It is well understood that energy efficient buildings should have particularly good insulation qualities. Unfortunately, many materials having good insulation properties cannot carry significant structural loads and vice-versa. However, superior insulation qualities can be achieved by using a special materials. For instance, cellulose as an additive to concrete can provide advantageous insulating qualities but has proven difficult to suitably prepare. U.S. Pat. No. 6,843,844 discloses a method and process of making a lightweight cellulose modified aggregate cement. According to the method, dry pulp fiber is saturated with a fortifying solution in order to yield moldable material suitable for use in the formation of molded construction components. Such fortifying compounds are finely ground prior to mixture and cellulose fiber is prepared prior to fortification by purification. The purification is accomplished by mechanical grinding and application of an ammonia solution. Afterwards cement is added to the mixture. The resulting mixture is used for molding construction blocks. However, such blocks cannot be used on outside building surfaces since they contain cellulose fibers which can be affected by moisture.
Therefore, there is a need for simple, energy efficient housing wherein the solar energy can be collected and preserved more effectively using materials which are more suitable for construction. Specifically, a system is needed wherein all heat given by the sun to the outside walls of the building is effectively collected and preserved for household needs. Moreover, there is currently no known construction method or structure which can effectively use a building environment as an energy source or sink consistent with simple and inexpensive construction techniques.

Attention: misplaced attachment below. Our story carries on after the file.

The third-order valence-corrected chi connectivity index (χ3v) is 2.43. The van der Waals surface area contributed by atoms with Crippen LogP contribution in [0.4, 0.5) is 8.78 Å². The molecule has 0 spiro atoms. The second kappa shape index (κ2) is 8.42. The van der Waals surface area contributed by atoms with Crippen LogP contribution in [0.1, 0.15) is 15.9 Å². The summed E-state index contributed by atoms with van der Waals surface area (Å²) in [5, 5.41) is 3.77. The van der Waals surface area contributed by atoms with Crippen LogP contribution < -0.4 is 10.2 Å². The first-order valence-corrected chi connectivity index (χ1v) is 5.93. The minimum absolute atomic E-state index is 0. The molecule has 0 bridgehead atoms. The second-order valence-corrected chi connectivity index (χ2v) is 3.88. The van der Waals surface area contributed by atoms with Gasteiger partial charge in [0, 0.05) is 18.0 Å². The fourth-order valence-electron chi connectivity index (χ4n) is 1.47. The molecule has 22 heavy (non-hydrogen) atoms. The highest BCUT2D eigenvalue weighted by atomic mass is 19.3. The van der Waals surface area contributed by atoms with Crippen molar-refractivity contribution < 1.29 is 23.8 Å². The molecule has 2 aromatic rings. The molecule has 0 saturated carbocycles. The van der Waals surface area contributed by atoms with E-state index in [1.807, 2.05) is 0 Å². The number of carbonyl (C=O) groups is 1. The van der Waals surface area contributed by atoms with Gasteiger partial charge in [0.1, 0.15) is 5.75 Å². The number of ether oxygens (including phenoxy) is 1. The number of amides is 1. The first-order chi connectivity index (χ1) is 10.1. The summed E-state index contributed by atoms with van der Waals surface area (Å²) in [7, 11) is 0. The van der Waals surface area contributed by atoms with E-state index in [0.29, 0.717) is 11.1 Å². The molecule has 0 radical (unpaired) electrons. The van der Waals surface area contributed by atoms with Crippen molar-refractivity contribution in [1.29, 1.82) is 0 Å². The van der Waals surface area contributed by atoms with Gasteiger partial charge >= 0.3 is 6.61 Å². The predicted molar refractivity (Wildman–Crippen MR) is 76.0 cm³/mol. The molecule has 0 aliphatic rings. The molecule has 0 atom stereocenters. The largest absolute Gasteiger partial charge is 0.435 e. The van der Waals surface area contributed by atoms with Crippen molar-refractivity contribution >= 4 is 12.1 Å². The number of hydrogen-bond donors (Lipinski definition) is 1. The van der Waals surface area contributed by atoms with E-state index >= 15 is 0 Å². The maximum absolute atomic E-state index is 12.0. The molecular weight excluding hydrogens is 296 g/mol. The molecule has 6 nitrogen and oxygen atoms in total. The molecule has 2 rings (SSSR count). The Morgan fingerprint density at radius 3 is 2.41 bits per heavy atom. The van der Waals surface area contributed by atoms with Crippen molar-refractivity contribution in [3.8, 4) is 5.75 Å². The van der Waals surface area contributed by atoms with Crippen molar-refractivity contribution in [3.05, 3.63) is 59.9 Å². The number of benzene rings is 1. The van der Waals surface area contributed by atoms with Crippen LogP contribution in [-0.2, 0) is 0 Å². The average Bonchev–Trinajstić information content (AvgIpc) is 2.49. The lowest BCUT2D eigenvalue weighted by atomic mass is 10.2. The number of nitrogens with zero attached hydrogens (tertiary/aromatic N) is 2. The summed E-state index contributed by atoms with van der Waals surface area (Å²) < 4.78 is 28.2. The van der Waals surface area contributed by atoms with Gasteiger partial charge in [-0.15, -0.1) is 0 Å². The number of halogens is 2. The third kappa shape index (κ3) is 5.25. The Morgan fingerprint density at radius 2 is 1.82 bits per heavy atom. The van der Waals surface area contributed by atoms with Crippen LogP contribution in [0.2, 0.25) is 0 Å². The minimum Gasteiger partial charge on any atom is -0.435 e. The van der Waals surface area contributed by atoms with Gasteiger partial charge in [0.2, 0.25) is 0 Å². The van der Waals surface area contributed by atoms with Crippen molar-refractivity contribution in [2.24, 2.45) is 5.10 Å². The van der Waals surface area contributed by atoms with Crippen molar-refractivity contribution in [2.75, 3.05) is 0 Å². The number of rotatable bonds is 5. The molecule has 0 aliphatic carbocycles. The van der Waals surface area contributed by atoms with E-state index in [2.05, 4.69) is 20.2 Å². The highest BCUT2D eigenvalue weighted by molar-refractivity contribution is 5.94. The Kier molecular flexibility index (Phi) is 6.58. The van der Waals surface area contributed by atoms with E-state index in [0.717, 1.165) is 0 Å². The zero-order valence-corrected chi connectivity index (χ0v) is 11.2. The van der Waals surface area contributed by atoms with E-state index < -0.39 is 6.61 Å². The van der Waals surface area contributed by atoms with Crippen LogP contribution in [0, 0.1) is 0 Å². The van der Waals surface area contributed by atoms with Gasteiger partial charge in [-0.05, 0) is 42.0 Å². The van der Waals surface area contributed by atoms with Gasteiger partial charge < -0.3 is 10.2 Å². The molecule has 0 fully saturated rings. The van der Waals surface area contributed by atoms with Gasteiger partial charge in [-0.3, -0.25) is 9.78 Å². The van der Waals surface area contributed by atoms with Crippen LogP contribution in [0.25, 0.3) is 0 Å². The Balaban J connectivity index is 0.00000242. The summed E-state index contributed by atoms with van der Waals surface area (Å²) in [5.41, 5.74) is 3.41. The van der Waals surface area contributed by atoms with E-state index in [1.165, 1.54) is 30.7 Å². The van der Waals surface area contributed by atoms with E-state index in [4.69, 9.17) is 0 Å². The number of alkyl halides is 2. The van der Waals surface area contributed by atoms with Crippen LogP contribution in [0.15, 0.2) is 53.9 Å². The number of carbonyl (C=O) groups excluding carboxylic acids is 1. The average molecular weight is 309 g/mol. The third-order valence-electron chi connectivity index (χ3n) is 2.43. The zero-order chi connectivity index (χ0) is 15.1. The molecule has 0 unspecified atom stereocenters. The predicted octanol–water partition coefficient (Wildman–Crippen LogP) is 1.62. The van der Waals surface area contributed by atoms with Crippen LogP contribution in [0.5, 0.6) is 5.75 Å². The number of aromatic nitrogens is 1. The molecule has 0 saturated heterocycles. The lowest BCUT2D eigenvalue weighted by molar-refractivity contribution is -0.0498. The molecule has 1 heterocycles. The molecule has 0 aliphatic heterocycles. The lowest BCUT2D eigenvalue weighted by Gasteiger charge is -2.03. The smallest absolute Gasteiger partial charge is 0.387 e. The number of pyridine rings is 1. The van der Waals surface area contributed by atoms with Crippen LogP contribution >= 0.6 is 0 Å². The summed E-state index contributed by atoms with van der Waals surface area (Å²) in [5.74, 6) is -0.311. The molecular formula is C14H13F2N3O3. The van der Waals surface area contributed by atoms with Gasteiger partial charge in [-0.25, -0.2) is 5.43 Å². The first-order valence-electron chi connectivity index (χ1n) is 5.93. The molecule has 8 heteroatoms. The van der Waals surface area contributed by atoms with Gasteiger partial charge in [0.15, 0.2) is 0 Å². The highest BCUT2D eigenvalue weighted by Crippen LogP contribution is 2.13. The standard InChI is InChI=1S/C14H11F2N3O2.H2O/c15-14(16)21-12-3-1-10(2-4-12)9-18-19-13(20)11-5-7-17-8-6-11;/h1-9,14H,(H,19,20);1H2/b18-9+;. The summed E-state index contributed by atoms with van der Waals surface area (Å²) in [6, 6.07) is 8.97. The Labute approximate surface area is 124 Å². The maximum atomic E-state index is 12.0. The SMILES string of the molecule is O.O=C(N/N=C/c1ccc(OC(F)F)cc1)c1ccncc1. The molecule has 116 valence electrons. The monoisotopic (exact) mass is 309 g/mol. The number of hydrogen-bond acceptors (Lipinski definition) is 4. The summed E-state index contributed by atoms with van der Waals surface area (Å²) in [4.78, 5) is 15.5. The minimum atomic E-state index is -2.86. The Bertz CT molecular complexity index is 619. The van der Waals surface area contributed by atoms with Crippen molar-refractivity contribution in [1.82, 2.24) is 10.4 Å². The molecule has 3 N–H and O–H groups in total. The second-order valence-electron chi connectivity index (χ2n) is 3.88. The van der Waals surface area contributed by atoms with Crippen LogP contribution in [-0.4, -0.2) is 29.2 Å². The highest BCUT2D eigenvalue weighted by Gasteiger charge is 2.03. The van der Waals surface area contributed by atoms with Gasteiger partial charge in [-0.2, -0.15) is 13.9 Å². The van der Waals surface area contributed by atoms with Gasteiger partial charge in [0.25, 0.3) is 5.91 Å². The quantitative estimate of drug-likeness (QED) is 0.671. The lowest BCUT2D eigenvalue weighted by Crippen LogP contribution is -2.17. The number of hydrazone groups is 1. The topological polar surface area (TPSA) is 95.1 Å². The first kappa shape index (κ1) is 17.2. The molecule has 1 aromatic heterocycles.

It is therefore an object of the present invention to provide a building construction made of multilayered blocks or panels having an interconnect for transferring heated or cooled air from the outside part of walls heated by the sun or cooled at night time, thus using solar energy or the absence thereof for heating or cooling purposes in the building.
It is another object of the invention to provide a structure which provide such advantages while being fabricated by a simple method suitable for mass production as well as a simplified procedure for preparing materials fro the same.
According to the invention, in order to perform energy transfer, special building blocks or panels are used. Specifically, the part of the block or panel facing the interior of a house or other building is made of a mixture of concrete with fibers such as cellulose fiber, preferably from paper, which provides exceptional insulation properties while the outer portion is formed from a dense concrete mixture capable of heat transfer and which is resistant to moisture as well as being capable of bearing substantial structural loads. Generally, the proposed block or panel has an exterior part about 7 inch as thick, made of dense concrete and an interior part of a block approximately 9 inches thick and made of mixture of cellulose (e.g. paper) fiber, sand and cement in particular proportions. The walls also have exterior and interior finish of stucco or other moisture resistant material about ½ inch thick which provides an aesthetically pleasing appearance. The dense concrete part preferably includes air passages or tunnels with baffles penetrated by a plurality of small holes about 1 inch or less in diameter with about 1 inch in between holes in a vertically spaced layout. When the outside wall is heated by the sun, these small holes and baffles are used to transfer as much solar heat energy as possible to air passed through the holes and then to a reservoir filed with river stones or analogous material which is inexpensive but has a relatively high specific heat (the amount of energy required to raise the temperature of a given quantity thereof by a given amount). The portion of the block or panel facing the interior of the building, due to containing cellulose fibers (e.g. from newspapers), has good thermal insulation properties and has one or more channels for utilities, vents, air passages to reservoirs and cutouts for doors, windows etc.